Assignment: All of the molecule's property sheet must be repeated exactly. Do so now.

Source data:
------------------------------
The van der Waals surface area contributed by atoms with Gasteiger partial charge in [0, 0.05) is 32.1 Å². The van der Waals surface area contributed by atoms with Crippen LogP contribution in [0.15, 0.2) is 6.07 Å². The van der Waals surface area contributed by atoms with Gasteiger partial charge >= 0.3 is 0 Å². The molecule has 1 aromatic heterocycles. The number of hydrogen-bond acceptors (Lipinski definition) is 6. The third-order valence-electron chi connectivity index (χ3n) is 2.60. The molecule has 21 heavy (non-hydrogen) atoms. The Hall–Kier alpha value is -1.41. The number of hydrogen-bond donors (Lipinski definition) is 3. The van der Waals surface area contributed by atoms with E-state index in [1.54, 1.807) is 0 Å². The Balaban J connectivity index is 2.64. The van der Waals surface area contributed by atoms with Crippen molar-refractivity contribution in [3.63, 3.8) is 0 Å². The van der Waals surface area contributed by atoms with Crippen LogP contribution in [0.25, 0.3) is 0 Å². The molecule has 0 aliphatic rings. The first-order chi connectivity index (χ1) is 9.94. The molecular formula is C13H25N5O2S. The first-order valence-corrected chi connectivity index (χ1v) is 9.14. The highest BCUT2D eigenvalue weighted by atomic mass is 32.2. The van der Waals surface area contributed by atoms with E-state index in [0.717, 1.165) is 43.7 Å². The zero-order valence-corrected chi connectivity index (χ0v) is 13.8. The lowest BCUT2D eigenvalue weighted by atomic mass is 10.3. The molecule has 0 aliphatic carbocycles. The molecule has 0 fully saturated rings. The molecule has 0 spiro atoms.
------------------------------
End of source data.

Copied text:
The van der Waals surface area contributed by atoms with Gasteiger partial charge in [0, 0.05) is 32.1 Å². The van der Waals surface area contributed by atoms with Crippen LogP contribution in [0.15, 0.2) is 6.07 Å². The van der Waals surface area contributed by atoms with Gasteiger partial charge >= 0.3 is 0 Å². The molecule has 1 aromatic heterocycles. The number of hydrogen-bond acceptors (Lipinski definition) is 6. The third-order valence-electron chi connectivity index (χ3n) is 2.60. The molecule has 21 heavy (non-hydrogen) atoms. The Hall–Kier alpha value is -1.41. The number of hydrogen-bond donors (Lipinski definition) is 3. The van der Waals surface area contributed by atoms with E-state index in [1.54, 1.807) is 0 Å². The Balaban J connectivity index is 2.64. The van der Waals surface area contributed by atoms with Crippen molar-refractivity contribution in [3.63, 3.8) is 0 Å². The van der Waals surface area contributed by atoms with Crippen LogP contribution in [0.25, 0.3) is 0 Å². The molecule has 0 aliphatic rings. The first-order chi connectivity index (χ1) is 9.94. The molecular formula is C13H25N5O2S. The first-order valence-corrected chi connectivity index (χ1v) is 9.14. The highest BCUT2D eigenvalue weighted by atomic mass is 32.2. The van der Waals surface area contributed by atoms with E-state index in [0.717, 1.165) is 43.7 Å². The zero-order valence-corrected chi connectivity index (χ0v) is 13.8. The lowest BCUT2D eigenvalue weighted by atomic mass is 10.3. The molecule has 0 aliphatic carbocycles. The molecule has 0 fully saturated rings. The molecule has 0 spiro atoms.